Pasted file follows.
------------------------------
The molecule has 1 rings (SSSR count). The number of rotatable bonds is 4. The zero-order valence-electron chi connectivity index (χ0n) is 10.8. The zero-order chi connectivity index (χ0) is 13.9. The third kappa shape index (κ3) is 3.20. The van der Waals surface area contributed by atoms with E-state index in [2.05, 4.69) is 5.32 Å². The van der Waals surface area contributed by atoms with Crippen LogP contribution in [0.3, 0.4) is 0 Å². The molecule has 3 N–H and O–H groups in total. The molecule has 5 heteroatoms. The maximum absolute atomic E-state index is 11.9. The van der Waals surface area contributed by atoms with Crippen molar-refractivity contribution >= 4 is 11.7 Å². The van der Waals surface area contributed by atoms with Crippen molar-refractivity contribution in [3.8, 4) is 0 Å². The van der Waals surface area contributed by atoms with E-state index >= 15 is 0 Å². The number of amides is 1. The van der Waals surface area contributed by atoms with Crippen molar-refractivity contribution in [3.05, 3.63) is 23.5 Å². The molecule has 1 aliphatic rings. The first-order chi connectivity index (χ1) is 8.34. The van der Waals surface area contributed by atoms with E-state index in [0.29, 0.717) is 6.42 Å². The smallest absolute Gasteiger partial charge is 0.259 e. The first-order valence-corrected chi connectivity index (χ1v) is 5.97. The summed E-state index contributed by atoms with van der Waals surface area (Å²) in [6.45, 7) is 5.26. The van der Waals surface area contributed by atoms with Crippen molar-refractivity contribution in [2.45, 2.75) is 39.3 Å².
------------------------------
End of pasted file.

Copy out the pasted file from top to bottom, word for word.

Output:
The molecule has 1 rings (SSSR count). The number of rotatable bonds is 4. The zero-order valence-electron chi connectivity index (χ0n) is 10.8. The zero-order chi connectivity index (χ0) is 13.9. The third kappa shape index (κ3) is 3.20. The van der Waals surface area contributed by atoms with E-state index in [2.05, 4.69) is 5.32 Å². The van der Waals surface area contributed by atoms with Crippen LogP contribution in [0.3, 0.4) is 0 Å². The molecule has 3 N–H and O–H groups in total. The molecule has 5 heteroatoms. The maximum absolute atomic E-state index is 11.9. The van der Waals surface area contributed by atoms with Crippen molar-refractivity contribution >= 4 is 11.7 Å². The van der Waals surface area contributed by atoms with Crippen molar-refractivity contribution in [3.8, 4) is 0 Å². The van der Waals surface area contributed by atoms with E-state index >= 15 is 0 Å². The number of amides is 1. The van der Waals surface area contributed by atoms with Crippen molar-refractivity contribution in [3.05, 3.63) is 23.5 Å². The molecule has 1 aliphatic rings. The first-order chi connectivity index (χ1) is 8.34. The van der Waals surface area contributed by atoms with E-state index in [0.29, 0.717) is 6.42 Å². The smallest absolute Gasteiger partial charge is 0.259 e. The first-order valence-corrected chi connectivity index (χ1v) is 5.97. The summed E-state index contributed by atoms with van der Waals surface area (Å²) in [6.45, 7) is 5.26. The van der Waals surface area contributed by atoms with Crippen molar-refractivity contribution in [2.45, 2.75) is 39.3 Å².